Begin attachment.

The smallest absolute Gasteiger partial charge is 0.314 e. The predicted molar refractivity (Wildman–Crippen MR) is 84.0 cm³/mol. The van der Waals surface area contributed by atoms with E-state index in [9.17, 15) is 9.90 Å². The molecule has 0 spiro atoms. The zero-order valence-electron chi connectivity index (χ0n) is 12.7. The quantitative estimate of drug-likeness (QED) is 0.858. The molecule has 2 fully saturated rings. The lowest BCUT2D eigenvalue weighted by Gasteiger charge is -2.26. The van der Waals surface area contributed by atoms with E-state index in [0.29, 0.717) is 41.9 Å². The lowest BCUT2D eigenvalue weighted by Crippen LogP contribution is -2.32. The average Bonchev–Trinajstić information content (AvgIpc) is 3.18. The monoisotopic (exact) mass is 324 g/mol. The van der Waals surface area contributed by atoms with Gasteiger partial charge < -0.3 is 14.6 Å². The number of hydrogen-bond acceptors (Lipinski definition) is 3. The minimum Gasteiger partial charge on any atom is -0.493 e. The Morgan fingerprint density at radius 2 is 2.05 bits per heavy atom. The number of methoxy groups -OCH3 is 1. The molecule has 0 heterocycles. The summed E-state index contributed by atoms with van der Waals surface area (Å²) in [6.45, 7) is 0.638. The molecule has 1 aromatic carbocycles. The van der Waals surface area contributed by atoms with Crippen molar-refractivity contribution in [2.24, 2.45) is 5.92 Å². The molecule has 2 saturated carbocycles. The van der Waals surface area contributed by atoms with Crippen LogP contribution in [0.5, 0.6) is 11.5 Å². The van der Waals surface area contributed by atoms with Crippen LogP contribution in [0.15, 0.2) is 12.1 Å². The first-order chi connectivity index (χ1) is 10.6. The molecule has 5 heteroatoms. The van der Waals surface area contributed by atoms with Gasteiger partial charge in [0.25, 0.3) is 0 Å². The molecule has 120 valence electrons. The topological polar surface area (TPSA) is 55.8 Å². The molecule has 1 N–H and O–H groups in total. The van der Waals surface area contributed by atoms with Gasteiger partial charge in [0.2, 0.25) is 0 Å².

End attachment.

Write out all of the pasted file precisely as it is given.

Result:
The smallest absolute Gasteiger partial charge is 0.314 e. The predicted molar refractivity (Wildman–Crippen MR) is 84.0 cm³/mol. The van der Waals surface area contributed by atoms with E-state index in [9.17, 15) is 9.90 Å². The molecule has 0 spiro atoms. The zero-order valence-electron chi connectivity index (χ0n) is 12.7. The quantitative estimate of drug-likeness (QED) is 0.858. The molecule has 2 fully saturated rings. The lowest BCUT2D eigenvalue weighted by Gasteiger charge is -2.26. The van der Waals surface area contributed by atoms with E-state index in [0.29, 0.717) is 41.9 Å². The lowest BCUT2D eigenvalue weighted by Crippen LogP contribution is -2.32. The average Bonchev–Trinajstić information content (AvgIpc) is 3.18. The monoisotopic (exact) mass is 324 g/mol. The van der Waals surface area contributed by atoms with Gasteiger partial charge < -0.3 is 14.6 Å². The number of hydrogen-bond acceptors (Lipinski definition) is 3. The minimum Gasteiger partial charge on any atom is -0.493 e. The Morgan fingerprint density at radius 2 is 2.05 bits per heavy atom. The number of methoxy groups -OCH3 is 1. The molecule has 0 heterocycles. The summed E-state index contributed by atoms with van der Waals surface area (Å²) in [6.45, 7) is 0.638. The molecule has 1 aromatic carbocycles. The van der Waals surface area contributed by atoms with Crippen molar-refractivity contribution in [2.24, 2.45) is 5.92 Å². The molecule has 2 saturated carbocycles. The van der Waals surface area contributed by atoms with Crippen LogP contribution in [0.5, 0.6) is 11.5 Å². The van der Waals surface area contributed by atoms with Crippen LogP contribution in [0.15, 0.2) is 12.1 Å². The first-order chi connectivity index (χ1) is 10.6. The molecule has 5 heteroatoms. The van der Waals surface area contributed by atoms with Gasteiger partial charge in [0.25, 0.3) is 0 Å². The molecule has 120 valence electrons. The topological polar surface area (TPSA) is 55.8 Å². The molecule has 1 N–H and O–H groups in total. The van der Waals surface area contributed by atoms with Gasteiger partial charge in [0.2, 0.25) is 0 Å².